I’m Not God

I chose the wrong paint color for the Fellowship Hall at church. 

We had set aside an entire day to get the job done. We had been advertising and recruiting help for several months in advance. We spent a good amount of money on multiple gallons of paint. We prepped the entire area. The first coat went on and it was awful. 

I mean, awful. 

My face was as horribly white as the walls, my stomach was instantly in knots, I was panicking. 

How could I have done this? They’re going to be so mad. They trusted me and I’ve totally failed them. I should just quit. I shouldn’t have volunteered for this. I am worthless. 

Yes, those were the thoughts going through my head. 

Over paint.

Overreact much, Jen?? 

It all turned out fine. The wrong paint color ended up to be the perfect primer for the right paint color (which my friend graciously ran to pick up). It all got done on time and it looks great. But I still find myself cringing inside when I think about that mistake. It honestly will wake me up in the middle of the night. This silly little mess up that actually turned out fine. I have been asking God why. Why do I struggle so deeply with my own mistakes? I’m not a perfectionist by any means. I’m not an achiever kind of person. As I was driving home from the gym today thinking about this hang-up, I realized it’s because I would like to be adequate. I would like to be sufficient and enough and certainly not needy. 

Needy people need grace.

Needy people need forgiveness.

Needy people need humility. 

Needy people need God. 

Prayer is one of those practices that reminds us of our dependence on God, of our neediness. I can get tricked into thinking that my talents or abilities are actually enough to stay afloat in ministry. Especially if that works for part of the time. I can even start to believe the wisdom or grace I have to offer those I’m called to serve is coming from myself. Without prayer, without communing with the Creator of the universe, I start to believe I am god of my own little kingdom. That’s why those tiny failures eat away at my heart – because they expose that I am, in fact, not God. I am absolutely dependent upon Him for any goodness, any graciousness, any wisdom found in me. He is the living water that never runs dry. I am a cup that must be constantly refilled. A cup does not produce water for itself, it can only hold what it receives.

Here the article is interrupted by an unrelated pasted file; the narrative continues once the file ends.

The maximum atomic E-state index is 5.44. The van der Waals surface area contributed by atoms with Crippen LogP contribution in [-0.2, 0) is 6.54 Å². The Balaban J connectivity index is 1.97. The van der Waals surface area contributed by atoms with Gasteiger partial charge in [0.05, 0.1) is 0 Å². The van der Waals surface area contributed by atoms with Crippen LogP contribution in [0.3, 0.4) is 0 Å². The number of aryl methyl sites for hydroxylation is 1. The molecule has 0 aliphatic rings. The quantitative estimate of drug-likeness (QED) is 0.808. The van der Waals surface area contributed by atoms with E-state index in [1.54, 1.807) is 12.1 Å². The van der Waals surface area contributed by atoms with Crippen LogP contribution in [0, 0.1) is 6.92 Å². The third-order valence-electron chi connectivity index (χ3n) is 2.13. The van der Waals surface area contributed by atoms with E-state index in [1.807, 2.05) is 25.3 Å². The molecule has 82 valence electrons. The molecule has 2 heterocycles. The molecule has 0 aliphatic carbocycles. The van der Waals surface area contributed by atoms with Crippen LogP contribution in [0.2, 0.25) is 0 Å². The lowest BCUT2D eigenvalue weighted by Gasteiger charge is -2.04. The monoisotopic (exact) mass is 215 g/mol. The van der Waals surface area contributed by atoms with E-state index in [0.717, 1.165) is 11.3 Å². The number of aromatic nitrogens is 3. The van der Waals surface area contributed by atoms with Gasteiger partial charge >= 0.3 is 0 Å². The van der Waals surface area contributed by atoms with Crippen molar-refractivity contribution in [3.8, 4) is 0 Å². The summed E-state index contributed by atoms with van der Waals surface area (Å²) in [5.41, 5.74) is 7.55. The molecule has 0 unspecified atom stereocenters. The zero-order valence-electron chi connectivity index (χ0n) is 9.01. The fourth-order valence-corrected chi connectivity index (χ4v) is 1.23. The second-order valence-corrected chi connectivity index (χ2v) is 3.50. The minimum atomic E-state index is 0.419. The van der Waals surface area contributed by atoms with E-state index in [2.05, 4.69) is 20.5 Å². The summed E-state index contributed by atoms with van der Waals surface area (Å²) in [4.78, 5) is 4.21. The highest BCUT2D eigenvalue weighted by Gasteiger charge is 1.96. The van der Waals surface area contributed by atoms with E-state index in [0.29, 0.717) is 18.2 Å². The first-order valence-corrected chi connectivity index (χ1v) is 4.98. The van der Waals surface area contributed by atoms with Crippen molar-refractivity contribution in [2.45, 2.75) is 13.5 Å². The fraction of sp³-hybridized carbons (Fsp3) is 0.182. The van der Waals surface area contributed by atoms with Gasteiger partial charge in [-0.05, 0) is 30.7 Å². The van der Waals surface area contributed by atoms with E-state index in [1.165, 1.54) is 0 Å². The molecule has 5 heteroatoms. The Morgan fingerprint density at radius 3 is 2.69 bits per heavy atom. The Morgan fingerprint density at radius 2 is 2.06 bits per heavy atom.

Prayer is the action step of believing I’m not God. It’s speaking to the One in charge, the Expert, the Source. When I pray, I’m humbling myself before Someone greater. When I pray, I’m acknowledging that I’m going to fail and make mistakes because I’m helplessly human. And God is neither surprised nor disappointed by my admission of imperfection. He knit me together and has been with me from day one. He knows about my annoying habit of starting books and not finishing them, or that I said a swear word when I dropped a gallon of milk in the parking lot, or that I chose the wrong paint color for the Fellowship Hall. He knows it and doesn’t hold it against me. 

Mistakes are not always sins, but pride is. When my mistakes become a sticking point of shame and embarrassment, I’m not living like a forgiven daughter of the King. Instead I’m allowing my value and identity to come from what I do and how I’m perceived by others. I’m allowing pride to become a phony facade to hide behind. 

Prayer is a beautiful weapon against that deceptive sin. 

Let’s pray when we start to feel too un-needy. Let’s pray to keep ourselves from creating our own pretend kingdoms. Let’s pray to remind ourselves we are not gods.

 Let’s pray to honor our amazingly gracious and good true God. 


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About Jen Hulbert

Jen Hulbert lives in Flagstaff, Arizona with her husband and favorite coffee date, Aaron. They serve together at Calvary Bible Church, where Aaron is the lead pastor. She homeschools her three boys and loves sharing the beauty of God’s creation with them by hiking the trails of the northern Arizona forest. Jen met Jesus at a young age, and as she gets to know Him better, discovers more of who she was intended to be. Creating the perfect playlist, well-timed puns, and all forms of organizing and categorizing are a few of her favorite things.